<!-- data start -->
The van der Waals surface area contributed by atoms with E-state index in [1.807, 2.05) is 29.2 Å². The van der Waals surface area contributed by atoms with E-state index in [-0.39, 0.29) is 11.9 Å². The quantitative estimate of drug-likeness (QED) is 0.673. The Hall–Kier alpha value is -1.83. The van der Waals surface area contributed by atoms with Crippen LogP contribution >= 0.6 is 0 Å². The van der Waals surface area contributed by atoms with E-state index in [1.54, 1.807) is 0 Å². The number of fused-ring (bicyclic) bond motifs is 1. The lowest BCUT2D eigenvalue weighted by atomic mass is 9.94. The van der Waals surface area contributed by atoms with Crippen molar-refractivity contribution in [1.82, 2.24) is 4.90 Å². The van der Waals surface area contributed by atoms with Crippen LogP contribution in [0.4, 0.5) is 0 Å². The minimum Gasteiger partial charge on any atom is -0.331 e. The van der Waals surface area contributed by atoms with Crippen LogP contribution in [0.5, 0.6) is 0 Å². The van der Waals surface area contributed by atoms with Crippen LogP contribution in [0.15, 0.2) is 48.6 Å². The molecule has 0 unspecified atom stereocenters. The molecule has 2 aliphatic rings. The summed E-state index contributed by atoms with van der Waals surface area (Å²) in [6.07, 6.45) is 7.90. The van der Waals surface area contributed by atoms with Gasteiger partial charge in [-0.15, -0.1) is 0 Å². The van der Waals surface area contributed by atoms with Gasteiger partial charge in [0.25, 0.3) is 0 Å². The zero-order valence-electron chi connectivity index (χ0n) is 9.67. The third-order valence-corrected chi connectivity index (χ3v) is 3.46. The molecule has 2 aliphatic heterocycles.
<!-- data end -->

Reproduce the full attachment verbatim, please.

The van der Waals surface area contributed by atoms with E-state index in [1.807, 2.05) is 29.2 Å². The van der Waals surface area contributed by atoms with E-state index in [-0.39, 0.29) is 11.9 Å². The quantitative estimate of drug-likeness (QED) is 0.673. The Hall–Kier alpha value is -1.83. The van der Waals surface area contributed by atoms with Crippen LogP contribution >= 0.6 is 0 Å². The van der Waals surface area contributed by atoms with E-state index in [1.54, 1.807) is 0 Å². The number of fused-ring (bicyclic) bond motifs is 1. The lowest BCUT2D eigenvalue weighted by atomic mass is 9.94. The van der Waals surface area contributed by atoms with Crippen molar-refractivity contribution in [1.82, 2.24) is 4.90 Å². The van der Waals surface area contributed by atoms with Crippen LogP contribution in [0.4, 0.5) is 0 Å². The minimum Gasteiger partial charge on any atom is -0.331 e. The van der Waals surface area contributed by atoms with Crippen LogP contribution in [0.5, 0.6) is 0 Å². The van der Waals surface area contributed by atoms with Crippen LogP contribution in [0.15, 0.2) is 48.6 Å². The molecule has 0 unspecified atom stereocenters. The molecule has 2 aliphatic rings. The summed E-state index contributed by atoms with van der Waals surface area (Å²) in [6.07, 6.45) is 7.90. The van der Waals surface area contributed by atoms with Gasteiger partial charge in [-0.15, -0.1) is 0 Å². The van der Waals surface area contributed by atoms with Gasteiger partial charge in [0.25, 0.3) is 0 Å². The zero-order valence-electron chi connectivity index (χ0n) is 9.67. The third-order valence-corrected chi connectivity index (χ3v) is 3.46. The molecule has 2 aliphatic heterocycles.